Heat oven to 220C/425F/gas mark 7. For a rare bird, place the duck breast-side up on a layer of sliced onion in a roasting tin with its liver mashed with a lump of butter, and some parsley, marjoram, salt, pepper and lemon juice. Roast for 25 minutes, then check with a skewer (a larger duck might need a little longer). The juices should run pink but the bird should not feel resistant. Rest for a few minutes.
Richard Corrigan removes the duck legs from the carcass to confit with salt, sugar, thyme and Chinese five spice and star anise. He cooks the breast on the carcass by browning it in butter and corn oil in a pan for 1.5 minutes per breast, then roasting for 10-15 minutes in a hot oven. He serves it with Chinese leaves cooked in a pan with a little butter and ginger.
He also suggests caramelising some little bits of fresh pineapple in sugar and butter and serving them with the breast. “The gaminess of the duck is magical against the pineapple.”
Herbert serves his duck with an apple and celeriac ragout infused with marjoram, David with a gingered Bramley chutney.
Makes 20 portions
- 7oz/200g caster sugar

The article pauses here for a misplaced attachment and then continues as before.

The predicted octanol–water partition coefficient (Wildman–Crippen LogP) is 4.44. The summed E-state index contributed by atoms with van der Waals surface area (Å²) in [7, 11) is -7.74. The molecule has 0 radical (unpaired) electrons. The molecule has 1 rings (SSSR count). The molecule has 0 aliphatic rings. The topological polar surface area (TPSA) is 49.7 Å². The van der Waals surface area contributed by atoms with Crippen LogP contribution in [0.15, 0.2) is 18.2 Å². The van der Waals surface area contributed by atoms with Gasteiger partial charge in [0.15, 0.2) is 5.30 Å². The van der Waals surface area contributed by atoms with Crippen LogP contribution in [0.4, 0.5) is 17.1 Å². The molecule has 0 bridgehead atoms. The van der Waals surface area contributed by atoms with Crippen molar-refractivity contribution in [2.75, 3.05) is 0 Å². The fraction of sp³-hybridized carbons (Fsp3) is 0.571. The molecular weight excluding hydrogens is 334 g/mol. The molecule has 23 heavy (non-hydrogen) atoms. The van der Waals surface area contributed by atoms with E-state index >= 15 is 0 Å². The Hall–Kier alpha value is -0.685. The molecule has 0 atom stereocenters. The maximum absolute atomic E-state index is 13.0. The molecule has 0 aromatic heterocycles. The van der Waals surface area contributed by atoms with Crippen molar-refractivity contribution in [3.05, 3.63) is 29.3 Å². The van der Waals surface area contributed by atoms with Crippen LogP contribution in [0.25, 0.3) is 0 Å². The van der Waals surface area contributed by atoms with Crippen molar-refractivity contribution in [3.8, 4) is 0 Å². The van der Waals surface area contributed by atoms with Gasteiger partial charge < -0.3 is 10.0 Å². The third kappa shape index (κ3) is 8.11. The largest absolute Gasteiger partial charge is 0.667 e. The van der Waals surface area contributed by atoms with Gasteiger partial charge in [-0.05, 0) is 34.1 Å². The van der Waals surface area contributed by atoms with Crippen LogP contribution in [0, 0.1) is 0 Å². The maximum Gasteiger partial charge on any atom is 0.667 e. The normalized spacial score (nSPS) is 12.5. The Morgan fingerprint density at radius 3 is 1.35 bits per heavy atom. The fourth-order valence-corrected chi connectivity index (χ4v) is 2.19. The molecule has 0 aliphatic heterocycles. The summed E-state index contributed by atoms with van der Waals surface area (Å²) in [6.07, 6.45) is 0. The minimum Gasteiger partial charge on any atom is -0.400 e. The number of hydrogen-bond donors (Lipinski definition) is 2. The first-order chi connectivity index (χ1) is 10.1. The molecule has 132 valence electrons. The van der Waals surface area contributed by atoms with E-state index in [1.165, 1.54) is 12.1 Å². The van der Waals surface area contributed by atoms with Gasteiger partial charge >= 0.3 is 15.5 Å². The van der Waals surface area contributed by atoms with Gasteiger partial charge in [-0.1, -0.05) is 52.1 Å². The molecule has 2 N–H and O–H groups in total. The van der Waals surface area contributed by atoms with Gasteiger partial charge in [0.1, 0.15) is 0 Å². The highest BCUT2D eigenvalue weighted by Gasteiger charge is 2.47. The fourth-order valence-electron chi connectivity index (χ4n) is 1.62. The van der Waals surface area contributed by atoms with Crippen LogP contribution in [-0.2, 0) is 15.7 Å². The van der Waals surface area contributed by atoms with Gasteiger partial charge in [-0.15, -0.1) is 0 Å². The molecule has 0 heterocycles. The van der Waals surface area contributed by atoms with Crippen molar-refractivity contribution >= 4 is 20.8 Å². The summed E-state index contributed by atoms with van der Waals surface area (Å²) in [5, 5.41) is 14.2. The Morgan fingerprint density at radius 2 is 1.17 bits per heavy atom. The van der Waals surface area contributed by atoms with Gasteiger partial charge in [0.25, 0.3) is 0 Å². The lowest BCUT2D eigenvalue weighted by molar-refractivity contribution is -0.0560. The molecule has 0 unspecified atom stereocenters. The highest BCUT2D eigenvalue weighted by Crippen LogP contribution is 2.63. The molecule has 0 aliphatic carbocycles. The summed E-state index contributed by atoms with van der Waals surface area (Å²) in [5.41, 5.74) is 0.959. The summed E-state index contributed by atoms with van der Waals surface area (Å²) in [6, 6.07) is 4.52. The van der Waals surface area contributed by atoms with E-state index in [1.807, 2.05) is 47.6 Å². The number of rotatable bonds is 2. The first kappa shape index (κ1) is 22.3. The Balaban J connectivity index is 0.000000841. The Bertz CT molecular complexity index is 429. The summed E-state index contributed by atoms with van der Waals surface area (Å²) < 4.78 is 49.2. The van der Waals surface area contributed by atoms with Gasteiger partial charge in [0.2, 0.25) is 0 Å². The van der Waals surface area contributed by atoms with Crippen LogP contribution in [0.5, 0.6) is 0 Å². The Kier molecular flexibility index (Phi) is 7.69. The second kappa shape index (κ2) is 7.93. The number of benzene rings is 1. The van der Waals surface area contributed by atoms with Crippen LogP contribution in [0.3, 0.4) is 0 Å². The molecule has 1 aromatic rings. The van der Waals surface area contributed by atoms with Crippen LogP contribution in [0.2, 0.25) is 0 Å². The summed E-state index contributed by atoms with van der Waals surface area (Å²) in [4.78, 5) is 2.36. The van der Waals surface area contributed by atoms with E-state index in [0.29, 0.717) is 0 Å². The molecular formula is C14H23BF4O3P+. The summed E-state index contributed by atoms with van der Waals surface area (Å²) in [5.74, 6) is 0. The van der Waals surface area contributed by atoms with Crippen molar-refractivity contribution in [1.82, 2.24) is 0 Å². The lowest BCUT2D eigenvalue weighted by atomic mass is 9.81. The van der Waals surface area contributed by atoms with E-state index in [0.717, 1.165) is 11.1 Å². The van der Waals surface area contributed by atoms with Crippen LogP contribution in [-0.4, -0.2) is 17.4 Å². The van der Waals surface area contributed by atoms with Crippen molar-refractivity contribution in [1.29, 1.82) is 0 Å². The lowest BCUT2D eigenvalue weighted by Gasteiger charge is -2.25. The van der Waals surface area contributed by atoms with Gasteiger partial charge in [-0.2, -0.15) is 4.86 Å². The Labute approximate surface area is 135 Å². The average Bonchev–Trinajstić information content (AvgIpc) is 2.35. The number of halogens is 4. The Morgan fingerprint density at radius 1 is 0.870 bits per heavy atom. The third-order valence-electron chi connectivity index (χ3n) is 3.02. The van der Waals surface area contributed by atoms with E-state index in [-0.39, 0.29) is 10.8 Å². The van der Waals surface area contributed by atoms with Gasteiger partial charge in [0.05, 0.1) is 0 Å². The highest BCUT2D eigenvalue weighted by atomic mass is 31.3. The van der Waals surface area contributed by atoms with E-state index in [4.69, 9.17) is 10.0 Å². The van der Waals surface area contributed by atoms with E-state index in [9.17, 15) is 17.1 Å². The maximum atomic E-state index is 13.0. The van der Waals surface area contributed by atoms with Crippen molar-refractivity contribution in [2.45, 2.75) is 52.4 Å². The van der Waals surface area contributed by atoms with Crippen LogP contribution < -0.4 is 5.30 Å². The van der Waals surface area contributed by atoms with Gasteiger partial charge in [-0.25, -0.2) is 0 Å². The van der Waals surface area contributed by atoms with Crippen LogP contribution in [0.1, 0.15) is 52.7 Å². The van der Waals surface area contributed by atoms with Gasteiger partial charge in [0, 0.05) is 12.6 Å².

- 8 fl oz/200ml water
- 1oz/30gchopped ginger
- 1oz/30g five spice
- 8 pieces star anise
- 1 red chilli, chopped
- Zest of 2 oranges
- Zest of 1 lemon
- 2 lb 3oz/1kg Bramley apples, peeled, cored, diced
Boil the sugar and water until they form a caramel, then add all the spices, the chilli and zest. Throw in the apples and cook for 10 minutes, then cool.
Wild apricot and apple stuffing
Enough for 2 wild ducks
- 1 stalk of celery, strung and finely diced
- Good knob of butter
- 1 sharp eating apple, such as Cox’s, peeled, cored and diced
- 2oz/60g breadcrumbs
- 1 tbsp chopped parsley
- 4oz/110g Hunza apricots, soaked overnight in apple juice, then stoned
- Salt and pepper
Sauté the celery gently in the butter until almost soft, then throw in the apple and continue to cook for a few minutes.
Add the breadcrumbs, parsley and apricots, stir to amalgamate, season and take off the heat.
Stuff the birds’ cavities and roast.
Port, beetroot and blackcurrant sauce
Omit the beetroot if you want to keep things simpler, but it does add a beautiful, garnet-hued earthiness.
- 1 miniature bottle port
- Ladle of duck or game stock
- 1 heaped tbsp redcurrant jelly
- 2oz/60g black- or red-currants
- 2oz/60g beetroot, cooked, peeled and finely diced
- Salt and pepper
When the ducks are covered and resting, add the port to the juices in the pan and bring to the boil. Add the stock, and bubble merrily for a few minutes to reduce a little. Add the jelly, the black- or red-currants and beetroot, bring back to the boil, then simmer for 5 minutes. Season.